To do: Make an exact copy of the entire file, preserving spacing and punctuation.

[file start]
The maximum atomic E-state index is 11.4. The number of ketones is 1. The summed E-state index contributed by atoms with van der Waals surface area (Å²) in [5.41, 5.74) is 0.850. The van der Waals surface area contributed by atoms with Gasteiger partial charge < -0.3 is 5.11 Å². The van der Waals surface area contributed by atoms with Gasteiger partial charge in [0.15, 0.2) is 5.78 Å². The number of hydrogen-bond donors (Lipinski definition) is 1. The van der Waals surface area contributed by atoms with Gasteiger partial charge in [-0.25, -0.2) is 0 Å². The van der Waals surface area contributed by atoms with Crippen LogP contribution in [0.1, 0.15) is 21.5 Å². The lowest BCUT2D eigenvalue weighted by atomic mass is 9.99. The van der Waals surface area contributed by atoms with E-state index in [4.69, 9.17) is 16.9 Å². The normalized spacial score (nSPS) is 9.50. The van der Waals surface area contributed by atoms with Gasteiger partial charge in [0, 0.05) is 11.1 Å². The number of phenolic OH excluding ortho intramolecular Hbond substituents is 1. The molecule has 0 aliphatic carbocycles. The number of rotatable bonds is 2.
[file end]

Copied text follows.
The maximum atomic E-state index is 11.4. The number of ketones is 1. The summed E-state index contributed by atoms with van der Waals surface area (Å²) in [5.41, 5.74) is 0.850. The van der Waals surface area contributed by atoms with Gasteiger partial charge < -0.3 is 5.11 Å². The van der Waals surface area contributed by atoms with Gasteiger partial charge in [0.15, 0.2) is 5.78 Å². The number of hydrogen-bond donors (Lipinski definition) is 1. The van der Waals surface area contributed by atoms with Gasteiger partial charge in [-0.25, -0.2) is 0 Å². The van der Waals surface area contributed by atoms with Crippen LogP contribution in [0.1, 0.15) is 21.5 Å². The lowest BCUT2D eigenvalue weighted by atomic mass is 9.99. The van der Waals surface area contributed by atoms with E-state index in [4.69, 9.17) is 16.9 Å². The normalized spacial score (nSPS) is 9.50. The van der Waals surface area contributed by atoms with Gasteiger partial charge in [0, 0.05) is 11.1 Å². The number of phenolic OH excluding ortho intramolecular Hbond substituents is 1. The molecule has 0 aliphatic carbocycles. The number of rotatable bonds is 2.